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Original Essays

Live Simply So That Others Can Simply Live

by Ed Begley Jr.
 
  1. Living Like Ed: A Guide to the Eco-Friendly Life
    $3.95 Used Trade Paper add to wishlist
    "[A]n enormously helpful book on the subject of green living....[T]he book, appealing, well-organized, and relevant, serves its message well." Booklist

    "Ed Begley is more than a beloved Hollywood figure; he's an all-American hero, and Living Like Ed is a comprehensive yet accessible guide to becoming more environmentally savvy that light greens and bright greens alike will find themselves dog-earing for years to come." Treehugger.com


I've been an "environmentalist" for 37 years now and I couldn't be happier about the "green" bandwagon that is rolling through Hollywood and the rest of the country these days. It hasn't always been so easy being "green"; in fact, there were times back in the 1990s when I think my lifestyle was considered so strange and extreme it may have even cost me acting work. Certainly environmentalism was considered some kind of far-left liberal cause, a holdover from the days of hippies and the Whole Earth Catalog. Well, perhaps like miniskirts and skinny neckties, the sustainable lifestyle has come back into fashion. But I am convinced it's more than a lifestyle fad. The challenges we face today (and I use the word "challenges" not "problems" because I truly believe they can be overcome) are so widely acknowledged that I am seeing a fundamental shift in human behavior.

Perhaps the most rewarding and interesting aspect of this shift, though, is that environmentalism is no longer seen as the province of extremists. Thanks to an ever-growing consensus among very intelligent folks (many with Ph.D. after their names) and highly respected, peer-reviewed studies, we are starting to live in a world in which there is widespread agreement that issues like global climate change, reduction in fisheries, air pollution, water resources, and dependency on Mid-East oil cannot be ignored. And for the first time we are recognizing that these challenges don't reside on one side of the political aisle or the other — they affect each and every one of us, and are inspiring all of us to make changes in the way we live. People in both the red and blue states have a strong desire to reduce their carbon footprints, reduce their waste, and leave a healthy planet for their children to enjoy. I get so much fan mail now from people in the heartland of America that say things like "I may not agree with you politically, Mr. Begley, but I like the idea of using a rain barrel to catch and use my rainwater like you did on TV — where do I get one?" It seems conservatives do conserve, too!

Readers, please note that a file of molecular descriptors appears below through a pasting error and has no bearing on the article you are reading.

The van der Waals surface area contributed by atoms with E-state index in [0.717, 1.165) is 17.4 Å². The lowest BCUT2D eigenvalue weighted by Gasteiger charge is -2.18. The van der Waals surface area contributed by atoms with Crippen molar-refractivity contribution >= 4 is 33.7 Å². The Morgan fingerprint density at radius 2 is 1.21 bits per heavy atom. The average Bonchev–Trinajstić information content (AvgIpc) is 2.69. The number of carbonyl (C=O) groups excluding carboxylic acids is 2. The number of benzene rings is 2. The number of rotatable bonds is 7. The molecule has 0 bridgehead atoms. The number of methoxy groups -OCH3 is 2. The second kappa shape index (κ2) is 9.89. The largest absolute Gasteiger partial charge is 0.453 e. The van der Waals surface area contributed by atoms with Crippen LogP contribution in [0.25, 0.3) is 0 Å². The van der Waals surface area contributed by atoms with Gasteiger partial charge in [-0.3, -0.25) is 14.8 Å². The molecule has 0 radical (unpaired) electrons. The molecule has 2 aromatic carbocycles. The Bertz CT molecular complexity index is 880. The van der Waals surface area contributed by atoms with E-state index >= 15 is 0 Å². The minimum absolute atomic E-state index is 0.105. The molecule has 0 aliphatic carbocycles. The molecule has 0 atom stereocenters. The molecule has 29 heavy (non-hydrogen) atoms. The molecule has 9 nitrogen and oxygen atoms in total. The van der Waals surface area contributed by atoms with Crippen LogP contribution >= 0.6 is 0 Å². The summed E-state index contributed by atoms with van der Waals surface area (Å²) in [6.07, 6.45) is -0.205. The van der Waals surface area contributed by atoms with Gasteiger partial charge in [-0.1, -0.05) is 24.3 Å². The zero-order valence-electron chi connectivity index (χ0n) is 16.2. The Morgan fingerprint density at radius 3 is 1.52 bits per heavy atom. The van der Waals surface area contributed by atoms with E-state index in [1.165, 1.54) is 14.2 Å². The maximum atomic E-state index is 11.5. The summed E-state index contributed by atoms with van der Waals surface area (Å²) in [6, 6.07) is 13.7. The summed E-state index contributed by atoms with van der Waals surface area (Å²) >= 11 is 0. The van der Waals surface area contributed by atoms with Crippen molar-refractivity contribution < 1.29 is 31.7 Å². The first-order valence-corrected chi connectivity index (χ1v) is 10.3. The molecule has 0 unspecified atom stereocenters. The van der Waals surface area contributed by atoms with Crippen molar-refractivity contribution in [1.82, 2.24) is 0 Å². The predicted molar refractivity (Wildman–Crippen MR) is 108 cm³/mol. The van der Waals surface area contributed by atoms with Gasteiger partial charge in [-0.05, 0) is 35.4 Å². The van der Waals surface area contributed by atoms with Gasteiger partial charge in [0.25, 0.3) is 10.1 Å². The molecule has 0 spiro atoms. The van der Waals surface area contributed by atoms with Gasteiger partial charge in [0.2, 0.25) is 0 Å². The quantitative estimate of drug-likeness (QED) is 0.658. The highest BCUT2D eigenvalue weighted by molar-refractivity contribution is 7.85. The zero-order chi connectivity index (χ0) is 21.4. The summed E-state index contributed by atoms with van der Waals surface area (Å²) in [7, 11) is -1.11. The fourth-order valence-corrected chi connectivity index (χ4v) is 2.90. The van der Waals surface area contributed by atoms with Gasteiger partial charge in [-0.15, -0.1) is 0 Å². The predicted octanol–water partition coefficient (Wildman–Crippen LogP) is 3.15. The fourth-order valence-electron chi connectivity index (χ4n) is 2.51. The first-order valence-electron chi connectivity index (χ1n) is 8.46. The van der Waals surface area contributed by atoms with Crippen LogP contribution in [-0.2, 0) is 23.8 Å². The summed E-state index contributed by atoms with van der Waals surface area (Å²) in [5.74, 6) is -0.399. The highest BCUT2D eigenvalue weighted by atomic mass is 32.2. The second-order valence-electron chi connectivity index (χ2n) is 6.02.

But when I think about it, that's nothing new. After all, my 37-year journey of practicing environmentally friendly living began as a child growing up in Los Angeles, California — not in Hollywood, but in the more conservative San Fernando Valley. My father was a staunch Republican of Irish descent who liked to "conserve" and didn't allow anything in our home to go to waste. He was a child of the Depression, and frugality was very much a part of our lifestyle, so the urge to conserve — to reuse and recycle and make do — was fostered early on in my life.

My father also encouraged my love of nature. He urged me to become a Cub Scout, and later a Boy Scout, and I found I really liked being outdoors. At that time, though, the air quality in Los Angeles was terrible. In the San Fernando Valley where we lived, people would ask, "Why do they call it a valley?" The smog was so thick you couldn't see the hills or mountains on either side of the valley unless you drove right up next to them. I couldn't run from one end of the block to the other without developing a horrible wheeze that made it impossible to breathe.